• Anonymous Network, Tribler, quick analysis based on site & documentation. What are the factors I like and which I dislike and why. Based on P2P file sharing app, based on BitTorrent protocol (on some level). Streaming using magnet links. Content channels and reputation management. No centralized component. This is actually a good question always, how's boostrapping done if there's no central component? I've seen  networks truly without central component. But it's very awkward for users, they have to give bootstrap information manually. Then the technical questions, create a dedicated Tor-like onion routing network. Does that even make sense? Tor is very inefficient way to deliver data. This is exactly where Freenet & GNUnet efficient packet caching steps in. Using three layers of relay proxies. That's horrible, first of all, traffic is still 'realtime' and therefore global advisory can monitor it and they're wasting a ton of bandwidth for nothing. Things get even worse when the seeder is also hidden, it's just like they would be using Tor. Two sets of of proxy pipes one for downloader and another for seeder. This means even more wasted bandwidth. So when you download 1 GB actually 7 GB of data gets transmitted over the Internet. In general, I don't like this kind of design, because it's so inefficient. With Tribler, after that 7 GB is transferred theres only one new seed. With GNUnet & Freenet, using efficient caching, there would be actually 7 new seeds after same amount of traffic. This makes the seeding & network availability go up much faster for new popular stuff. Also reminded my-self and discussed with a friends about Vuvuzela, Alpenhorn, Aqua, Pond, Dissent, Riffle and Riposte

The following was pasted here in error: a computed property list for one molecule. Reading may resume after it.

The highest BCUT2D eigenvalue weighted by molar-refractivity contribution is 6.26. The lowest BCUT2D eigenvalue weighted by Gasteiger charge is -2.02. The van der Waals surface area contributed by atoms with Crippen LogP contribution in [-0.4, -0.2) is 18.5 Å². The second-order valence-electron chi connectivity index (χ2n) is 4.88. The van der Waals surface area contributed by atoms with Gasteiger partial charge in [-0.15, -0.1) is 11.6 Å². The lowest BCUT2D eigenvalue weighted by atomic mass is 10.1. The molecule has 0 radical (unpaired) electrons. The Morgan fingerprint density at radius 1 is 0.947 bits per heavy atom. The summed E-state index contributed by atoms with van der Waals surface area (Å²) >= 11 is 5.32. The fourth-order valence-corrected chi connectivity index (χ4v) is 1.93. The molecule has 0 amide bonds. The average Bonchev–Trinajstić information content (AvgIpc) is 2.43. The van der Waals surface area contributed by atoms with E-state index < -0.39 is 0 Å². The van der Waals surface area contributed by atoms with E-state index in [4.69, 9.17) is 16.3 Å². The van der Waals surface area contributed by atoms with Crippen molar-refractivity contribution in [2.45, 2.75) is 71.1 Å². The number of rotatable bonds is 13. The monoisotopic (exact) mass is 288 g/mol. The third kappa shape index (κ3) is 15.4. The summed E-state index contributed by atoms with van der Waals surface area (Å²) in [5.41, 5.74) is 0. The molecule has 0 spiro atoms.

• Something different? Yang Wang class tracking ship.

GraphQL, Microservices, MS, Cloud Services, Encryption Sabotage, Proper Passwords

posted by Sami Lehtinen   [ updated ]

  • Checked out GraphQL - Nice and simple Query Language designed for JSON. Also checked out Graphene for Python. This is something I could actually use.
  • EU decided that Free (as anonymous) WiFi is illegal. And users should be registered. What's the point? Because you can get anonymous mobile phone with Internet data, without registration. - Simply doesn't make any sense. Just when I were happy about shopping centers and many other places finally offering Free WiFi which you can auto join without hopping through all the endless loops.
  • Microservices please don't - A pretty nice article about Microservices. This pretty much agrees what one of my friends said. He re-engineered one project to run in dozens of docker containers, each one taking care of small part of the whole. It added lot of overhead, made system slower and harder to manage and administer. - Yet I've seen cases where microservices have been a perfect fit. They've got processing pipeline and graphical administration module which is just awesome. It's just like drawing a flow chart and setting options for microservices all using the single management GUI. Yet having this power naturally doesn't technically require that the system would be implemented using microservices. - SOA and message passing also fits somewhere here
  • Microsoft crappy policies and badly build products made me once again bat shit crazy. I don't hate anything more than data loss. You'll never know what you lost. Probably it wasn't anything important, but it potentially could have been something very important. Thank you Microsoft once again for providing such crap as Gotta migrate out as soon as possible. It has been guaranteed Microsoft (tm) quality so far. Super slow, totally lagged, with high latencies on everything, totally random delivery errors, bad authentication, spam filtration / classification failing miserably, data loss and so on. Just what ICT professionals would expect from Microsoft cloud services. Yes, I have to admit, I was highly skeptical about using Microsoft products and unfortunately they've proven me right. It was really stupid move. Everything is just as bad as you could have dreamed when thinking how to make your users life misery and troll them to the max. I'm still wondering what I were thinking when I chose Microsoft.